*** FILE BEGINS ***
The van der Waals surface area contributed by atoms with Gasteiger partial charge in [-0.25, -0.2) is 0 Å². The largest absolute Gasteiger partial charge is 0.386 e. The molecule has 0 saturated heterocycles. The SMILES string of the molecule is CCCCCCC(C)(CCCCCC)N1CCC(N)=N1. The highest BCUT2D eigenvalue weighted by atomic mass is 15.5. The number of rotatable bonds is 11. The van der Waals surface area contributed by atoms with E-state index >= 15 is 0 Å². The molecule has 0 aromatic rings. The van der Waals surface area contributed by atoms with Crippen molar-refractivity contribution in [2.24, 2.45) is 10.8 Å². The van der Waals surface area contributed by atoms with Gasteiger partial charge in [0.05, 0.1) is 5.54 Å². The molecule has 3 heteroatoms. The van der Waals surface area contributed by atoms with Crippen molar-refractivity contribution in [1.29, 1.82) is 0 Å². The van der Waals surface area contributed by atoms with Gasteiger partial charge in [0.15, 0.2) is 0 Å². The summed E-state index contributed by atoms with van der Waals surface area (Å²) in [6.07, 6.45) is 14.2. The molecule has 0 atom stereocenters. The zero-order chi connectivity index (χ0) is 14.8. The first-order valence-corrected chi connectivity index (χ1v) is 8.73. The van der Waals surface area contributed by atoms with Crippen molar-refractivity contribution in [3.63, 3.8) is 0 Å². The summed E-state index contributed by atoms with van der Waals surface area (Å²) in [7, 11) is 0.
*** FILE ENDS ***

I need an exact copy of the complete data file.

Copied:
The van der Waals surface area contributed by atoms with Gasteiger partial charge in [-0.25, -0.2) is 0 Å². The largest absolute Gasteiger partial charge is 0.386 e. The molecule has 0 saturated heterocycles. The SMILES string of the molecule is CCCCCCC(C)(CCCCCC)N1CCC(N)=N1. The highest BCUT2D eigenvalue weighted by atomic mass is 15.5. The number of rotatable bonds is 11. The van der Waals surface area contributed by atoms with E-state index >= 15 is 0 Å². The molecule has 0 aromatic rings. The van der Waals surface area contributed by atoms with Crippen molar-refractivity contribution in [2.24, 2.45) is 10.8 Å². The van der Waals surface area contributed by atoms with Gasteiger partial charge in [0.05, 0.1) is 5.54 Å². The molecule has 3 heteroatoms. The van der Waals surface area contributed by atoms with Crippen molar-refractivity contribution in [1.29, 1.82) is 0 Å². The van der Waals surface area contributed by atoms with Gasteiger partial charge in [0.15, 0.2) is 0 Å². The summed E-state index contributed by atoms with van der Waals surface area (Å²) in [6.07, 6.45) is 14.2. The molecule has 0 atom stereocenters. The zero-order chi connectivity index (χ0) is 14.8. The first-order valence-corrected chi connectivity index (χ1v) is 8.73. The van der Waals surface area contributed by atoms with Crippen molar-refractivity contribution in [3.63, 3.8) is 0 Å². The summed E-state index contributed by atoms with van der Waals surface area (Å²) in [7, 11) is 0.